Thursday, 31 May 2012: 9:45 AM
Press Room (Omni Parker House)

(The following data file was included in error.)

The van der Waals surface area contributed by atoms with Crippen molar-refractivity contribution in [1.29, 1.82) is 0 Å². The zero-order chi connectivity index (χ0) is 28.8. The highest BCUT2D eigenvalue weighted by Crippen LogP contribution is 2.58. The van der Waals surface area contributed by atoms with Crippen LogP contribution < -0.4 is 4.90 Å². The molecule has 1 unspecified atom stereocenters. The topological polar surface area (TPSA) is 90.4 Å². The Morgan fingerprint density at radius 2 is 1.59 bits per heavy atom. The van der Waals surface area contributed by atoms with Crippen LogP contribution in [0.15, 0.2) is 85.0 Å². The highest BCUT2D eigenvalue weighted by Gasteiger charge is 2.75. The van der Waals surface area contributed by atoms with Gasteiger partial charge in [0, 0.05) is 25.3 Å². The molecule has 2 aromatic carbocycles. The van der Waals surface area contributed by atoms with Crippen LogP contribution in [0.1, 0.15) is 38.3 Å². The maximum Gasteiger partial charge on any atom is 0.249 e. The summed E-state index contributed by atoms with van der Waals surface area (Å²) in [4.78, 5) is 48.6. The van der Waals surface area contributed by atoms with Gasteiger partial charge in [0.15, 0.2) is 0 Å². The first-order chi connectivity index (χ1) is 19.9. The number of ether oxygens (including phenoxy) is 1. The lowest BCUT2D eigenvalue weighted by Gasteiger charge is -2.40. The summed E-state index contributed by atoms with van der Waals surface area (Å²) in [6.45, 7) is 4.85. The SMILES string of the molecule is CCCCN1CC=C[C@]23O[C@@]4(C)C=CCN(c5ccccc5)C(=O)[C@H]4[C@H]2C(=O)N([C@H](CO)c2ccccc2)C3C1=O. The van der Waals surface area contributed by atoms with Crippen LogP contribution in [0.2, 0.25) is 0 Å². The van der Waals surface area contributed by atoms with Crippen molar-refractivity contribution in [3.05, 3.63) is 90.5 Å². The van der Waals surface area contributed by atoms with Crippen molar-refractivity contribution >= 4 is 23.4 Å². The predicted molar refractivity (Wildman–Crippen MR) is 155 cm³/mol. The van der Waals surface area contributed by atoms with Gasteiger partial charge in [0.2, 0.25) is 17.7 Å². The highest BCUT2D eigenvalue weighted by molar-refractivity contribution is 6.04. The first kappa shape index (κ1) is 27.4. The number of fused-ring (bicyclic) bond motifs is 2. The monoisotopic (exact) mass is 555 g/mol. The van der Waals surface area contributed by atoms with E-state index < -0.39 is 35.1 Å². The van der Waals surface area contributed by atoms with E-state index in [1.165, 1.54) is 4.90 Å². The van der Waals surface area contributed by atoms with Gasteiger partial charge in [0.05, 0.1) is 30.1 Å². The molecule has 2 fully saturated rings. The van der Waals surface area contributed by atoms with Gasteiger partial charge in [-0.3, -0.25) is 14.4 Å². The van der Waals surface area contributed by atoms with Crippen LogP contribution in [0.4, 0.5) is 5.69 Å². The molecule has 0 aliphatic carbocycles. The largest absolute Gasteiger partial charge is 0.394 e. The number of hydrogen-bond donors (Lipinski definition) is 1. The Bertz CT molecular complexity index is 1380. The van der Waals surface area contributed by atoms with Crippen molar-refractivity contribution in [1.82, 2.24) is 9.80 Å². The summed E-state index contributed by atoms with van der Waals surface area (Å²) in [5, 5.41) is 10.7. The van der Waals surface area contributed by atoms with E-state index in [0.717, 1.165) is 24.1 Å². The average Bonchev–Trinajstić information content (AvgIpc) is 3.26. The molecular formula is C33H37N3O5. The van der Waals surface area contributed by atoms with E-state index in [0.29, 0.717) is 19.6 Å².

Tree sway is widely acknowledged to influence the wind flow field inside and above a forest canopy, yet sway behavior and wind influences have not been quantitatively linked. Measuring the large-scale dynamics of tree sway is essential for validating how feedbacks between wind flows and forest stability operate. Monitoring the detailed motion of an array of trees large enough to capture the size of the coherent gusts that input energy into the canopy is unprecedented and only recently technologically possible. This field measurement campaign is underway in a mature coniferous forest canopy at the AmeriFlux forest site in Howland, Maine. Measurements are designed to quantify the elastic and aerodynamic properties of a large array of trees, and the temporal and spatial characteristics of tree-sway motions and their aerodynamic interactions with coherent turbulence wind fields in a forest canopy. Biaxial clinometers have been installed to measure the sway of an array of 150 trees and this dynamic and spatial information is coupled with corresponding sonic anemometer measurements from two towers. This paper will present an overview of the installation of the field site along with the first results linking tree sway to atmospheric phenomena.
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